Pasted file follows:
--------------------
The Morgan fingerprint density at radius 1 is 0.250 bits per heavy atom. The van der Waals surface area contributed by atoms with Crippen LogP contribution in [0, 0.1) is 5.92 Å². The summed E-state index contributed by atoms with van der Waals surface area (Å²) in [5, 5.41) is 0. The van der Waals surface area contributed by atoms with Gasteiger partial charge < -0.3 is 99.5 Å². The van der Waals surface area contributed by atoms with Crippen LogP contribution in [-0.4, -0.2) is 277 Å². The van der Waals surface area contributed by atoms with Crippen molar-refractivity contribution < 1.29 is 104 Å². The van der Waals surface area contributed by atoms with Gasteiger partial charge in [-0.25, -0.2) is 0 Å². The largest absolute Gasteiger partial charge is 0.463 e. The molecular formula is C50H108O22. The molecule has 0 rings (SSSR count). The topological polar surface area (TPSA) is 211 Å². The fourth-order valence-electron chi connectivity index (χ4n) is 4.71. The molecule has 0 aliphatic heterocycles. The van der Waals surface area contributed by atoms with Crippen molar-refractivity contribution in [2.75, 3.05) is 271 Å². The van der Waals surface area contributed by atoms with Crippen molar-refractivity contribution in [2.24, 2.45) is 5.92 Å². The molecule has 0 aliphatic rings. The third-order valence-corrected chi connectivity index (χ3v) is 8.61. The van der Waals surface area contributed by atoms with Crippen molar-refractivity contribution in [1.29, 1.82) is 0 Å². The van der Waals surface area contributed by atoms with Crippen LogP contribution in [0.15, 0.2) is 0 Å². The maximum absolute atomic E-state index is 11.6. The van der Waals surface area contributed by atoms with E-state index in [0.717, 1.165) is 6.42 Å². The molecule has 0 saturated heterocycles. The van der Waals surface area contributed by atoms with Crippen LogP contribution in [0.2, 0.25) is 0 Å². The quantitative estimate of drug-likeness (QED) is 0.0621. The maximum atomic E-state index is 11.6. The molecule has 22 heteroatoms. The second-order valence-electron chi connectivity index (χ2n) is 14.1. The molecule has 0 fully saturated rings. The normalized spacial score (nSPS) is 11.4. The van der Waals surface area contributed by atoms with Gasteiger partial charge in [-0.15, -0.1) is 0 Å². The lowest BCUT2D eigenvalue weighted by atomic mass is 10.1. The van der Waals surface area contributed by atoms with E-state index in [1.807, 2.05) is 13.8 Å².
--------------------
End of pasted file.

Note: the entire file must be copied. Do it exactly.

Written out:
The Morgan fingerprint density at radius 1 is 0.250 bits per heavy atom. The van der Waals surface area contributed by atoms with Crippen LogP contribution in [0, 0.1) is 5.92 Å². The summed E-state index contributed by atoms with van der Waals surface area (Å²) in [5, 5.41) is 0. The van der Waals surface area contributed by atoms with Gasteiger partial charge < -0.3 is 99.5 Å². The van der Waals surface area contributed by atoms with Crippen LogP contribution in [-0.4, -0.2) is 277 Å². The van der Waals surface area contributed by atoms with Crippen molar-refractivity contribution < 1.29 is 104 Å². The van der Waals surface area contributed by atoms with Gasteiger partial charge in [-0.25, -0.2) is 0 Å². The largest absolute Gasteiger partial charge is 0.463 e. The molecular formula is C50H108O22. The molecule has 0 rings (SSSR count). The topological polar surface area (TPSA) is 211 Å². The fourth-order valence-electron chi connectivity index (χ4n) is 4.71. The molecule has 0 aliphatic heterocycles. The van der Waals surface area contributed by atoms with Crippen molar-refractivity contribution in [2.75, 3.05) is 271 Å². The van der Waals surface area contributed by atoms with Crippen molar-refractivity contribution in [2.24, 2.45) is 5.92 Å². The molecule has 0 aliphatic rings. The third-order valence-corrected chi connectivity index (χ3v) is 8.61. The van der Waals surface area contributed by atoms with Crippen molar-refractivity contribution in [1.29, 1.82) is 0 Å². The van der Waals surface area contributed by atoms with Crippen LogP contribution in [0.15, 0.2) is 0 Å². The maximum absolute atomic E-state index is 11.6. The van der Waals surface area contributed by atoms with E-state index in [0.717, 1.165) is 6.42 Å². The molecule has 0 saturated heterocycles. The van der Waals surface area contributed by atoms with Crippen LogP contribution in [0.2, 0.25) is 0 Å². The quantitative estimate of drug-likeness (QED) is 0.0621. The maximum atomic E-state index is 11.6. The molecule has 22 heteroatoms. The second-order valence-electron chi connectivity index (χ2n) is 14.1. The molecule has 0 fully saturated rings. The normalized spacial score (nSPS) is 11.4. The van der Waals surface area contributed by atoms with Gasteiger partial charge in [-0.15, -0.1) is 0 Å². The lowest BCUT2D eigenvalue weighted by atomic mass is 10.1. The van der Waals surface area contributed by atoms with E-state index in [1.807, 2.05) is 13.8 Å².